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Should you use Exchange Server 2010 lagged database copies?

Microsoft recommends using lagged database copies to prevent corrupt data from infecting mailbox databases. Is that really a good idea?

Just because database availability groups go a long way toward protecting Exchange 2010 mailbox databases from disk failures doesn’t mean they can replace regular backups. And while mailbox databases are susceptible to disk failures, writing corrupt data to them is just as damaging.

You can’t use DAGs to avoid corrupt data. If corrupt data is written to a mailbox database, then that data would also be replicated to DAG members hosting database replicas. For this problem, Microsoft recommends using lagged database copies.

What are lagged database copies?
Database replicas have no replay lag time; when transaction logs are replicated to a database copy, they are replayed into the database immediately. A lagged database copy is a mailbox database replica with a replay lag time value greater than zero. This means that transaction logs aren’t replayed into the database immediately. If corrupt data infects a mailbox database, but you discover it before transaction logs are replayed onto lagged database copies, you can use lagged database copies to roll the entire mailbox database back to a previous point in time.

Even though the idea of lagged database copies works, the technology itself isn’t exactly ready for prime time. Activating a lagged mailbox database copy is a complicated procedure with great potential for data loss. Additionally, lagged database copies only work if you discover the corruption before log files are replayed on the lagged database copy. After you detect the corruption, you should suspend the mailbox database copy process to prevent additional log files from being copied to the lagged server. This will also halt the log file replay process.

What’s wrong with lagged database copies? 
Microsoft recommends backing up the server that's hosting the lagged database copy after the mailbox database copy process has been suspended. The tricky part of this is the next step. After you create the backup, you must determine exactly when the mailbox database became corrupt.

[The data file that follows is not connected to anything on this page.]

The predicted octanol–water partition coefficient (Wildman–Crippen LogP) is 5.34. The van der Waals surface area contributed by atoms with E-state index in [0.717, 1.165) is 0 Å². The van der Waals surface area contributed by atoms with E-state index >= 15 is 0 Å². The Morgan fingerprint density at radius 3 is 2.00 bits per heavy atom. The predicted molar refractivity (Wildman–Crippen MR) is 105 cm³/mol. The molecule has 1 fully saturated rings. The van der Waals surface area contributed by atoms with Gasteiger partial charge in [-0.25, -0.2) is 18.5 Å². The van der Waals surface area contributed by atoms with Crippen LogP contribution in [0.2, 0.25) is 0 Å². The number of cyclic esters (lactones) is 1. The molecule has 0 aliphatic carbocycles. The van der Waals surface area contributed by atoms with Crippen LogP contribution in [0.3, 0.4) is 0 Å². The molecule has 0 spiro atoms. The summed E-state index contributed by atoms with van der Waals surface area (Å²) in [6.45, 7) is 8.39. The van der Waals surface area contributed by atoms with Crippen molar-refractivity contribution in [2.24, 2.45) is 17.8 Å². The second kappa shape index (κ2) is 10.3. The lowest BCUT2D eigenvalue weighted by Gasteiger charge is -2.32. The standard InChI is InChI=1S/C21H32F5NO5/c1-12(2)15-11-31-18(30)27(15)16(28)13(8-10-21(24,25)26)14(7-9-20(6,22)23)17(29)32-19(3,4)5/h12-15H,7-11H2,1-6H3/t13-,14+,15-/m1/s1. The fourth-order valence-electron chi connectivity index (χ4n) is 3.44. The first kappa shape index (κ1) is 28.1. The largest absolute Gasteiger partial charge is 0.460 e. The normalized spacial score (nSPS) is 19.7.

The tricky part is that Microsoft doesn’t provide any tools to help figure that out. You have to guess when the problem occurred and then delete the checkpoint file on the lagged database copy. You should also delete the accumulated transaction logs up to the point in time you believe the problem began.

This technique leaves a lot to chance; it’s nearly impossible to guess the exact date and time that transaction logs first became corrupted. And an incorrect guess can have serious consequences.

If you guess a date and time that precedes the database corruption, you'll successfully eliminate the problem. However, you’ll also delete legitimate and potentially mission-critical data. If you choose a date and time period after the corruption occurred, the recovery process will add the corrupted data to your clean lagged mailbox copy. In this case, your only recovery option is to restore a backup.

I recommend you activate a lagged mailbox database copy only as a last resort. It’s better to simply restore a backup. Even though this requires some guesswork, you can still restore a different backup if you guess wrong. That’s not possible with lagged database copies.

ABOUT THE AUTHOR:
Brien Posey is a seven-time Microsoft MVP with two decades of IT experience. Before becoming a freelance technical writer, Brien worked as a CIO for a national chain of hospitals and healthcare facilities. He has also served as a network administrator for some of the nation’s largest insurance companies and for the Department of Defense at Fort Knox.

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